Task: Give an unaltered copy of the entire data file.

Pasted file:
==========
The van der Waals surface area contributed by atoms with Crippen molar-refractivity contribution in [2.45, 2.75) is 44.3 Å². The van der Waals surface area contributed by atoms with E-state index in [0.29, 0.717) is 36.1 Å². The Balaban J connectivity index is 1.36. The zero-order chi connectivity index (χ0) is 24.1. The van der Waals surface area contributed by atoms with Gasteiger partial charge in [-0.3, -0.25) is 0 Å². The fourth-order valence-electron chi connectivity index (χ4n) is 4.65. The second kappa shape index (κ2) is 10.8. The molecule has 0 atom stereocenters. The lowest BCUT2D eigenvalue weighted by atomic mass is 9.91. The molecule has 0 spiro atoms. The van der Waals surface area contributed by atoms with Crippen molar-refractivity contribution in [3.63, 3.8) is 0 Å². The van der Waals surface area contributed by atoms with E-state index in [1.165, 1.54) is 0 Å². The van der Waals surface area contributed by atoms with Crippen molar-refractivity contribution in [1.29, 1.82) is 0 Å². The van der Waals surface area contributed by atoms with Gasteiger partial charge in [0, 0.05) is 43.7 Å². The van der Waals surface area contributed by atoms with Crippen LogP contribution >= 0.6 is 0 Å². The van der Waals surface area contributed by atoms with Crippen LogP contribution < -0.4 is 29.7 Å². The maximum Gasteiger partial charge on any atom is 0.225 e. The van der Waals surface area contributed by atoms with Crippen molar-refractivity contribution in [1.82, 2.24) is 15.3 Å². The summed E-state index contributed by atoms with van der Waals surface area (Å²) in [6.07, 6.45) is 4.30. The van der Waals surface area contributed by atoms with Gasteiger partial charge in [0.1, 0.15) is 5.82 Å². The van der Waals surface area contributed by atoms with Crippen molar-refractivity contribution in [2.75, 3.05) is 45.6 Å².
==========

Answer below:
The van der Waals surface area contributed by atoms with Crippen molar-refractivity contribution in [2.45, 2.75) is 44.3 Å². The van der Waals surface area contributed by atoms with E-state index in [0.29, 0.717) is 36.1 Å². The Balaban J connectivity index is 1.36. The zero-order chi connectivity index (χ0) is 24.1. The van der Waals surface area contributed by atoms with Gasteiger partial charge in [-0.3, -0.25) is 0 Å². The fourth-order valence-electron chi connectivity index (χ4n) is 4.65. The second kappa shape index (κ2) is 10.8. The molecule has 0 atom stereocenters. The lowest BCUT2D eigenvalue weighted by atomic mass is 9.91. The molecule has 0 spiro atoms. The van der Waals surface area contributed by atoms with Crippen molar-refractivity contribution in [3.63, 3.8) is 0 Å². The van der Waals surface area contributed by atoms with E-state index in [1.165, 1.54) is 0 Å². The van der Waals surface area contributed by atoms with Crippen molar-refractivity contribution in [1.29, 1.82) is 0 Å². The van der Waals surface area contributed by atoms with Gasteiger partial charge in [0, 0.05) is 43.7 Å². The van der Waals surface area contributed by atoms with Crippen LogP contribution >= 0.6 is 0 Å². The van der Waals surface area contributed by atoms with Crippen LogP contribution < -0.4 is 29.7 Å². The maximum Gasteiger partial charge on any atom is 0.225 e. The van der Waals surface area contributed by atoms with Crippen molar-refractivity contribution in [1.82, 2.24) is 15.3 Å². The summed E-state index contributed by atoms with van der Waals surface area (Å²) in [6.07, 6.45) is 4.30. The van der Waals surface area contributed by atoms with Gasteiger partial charge in [0.1, 0.15) is 5.82 Å². The van der Waals surface area contributed by atoms with Crippen molar-refractivity contribution in [2.75, 3.05) is 45.6 Å².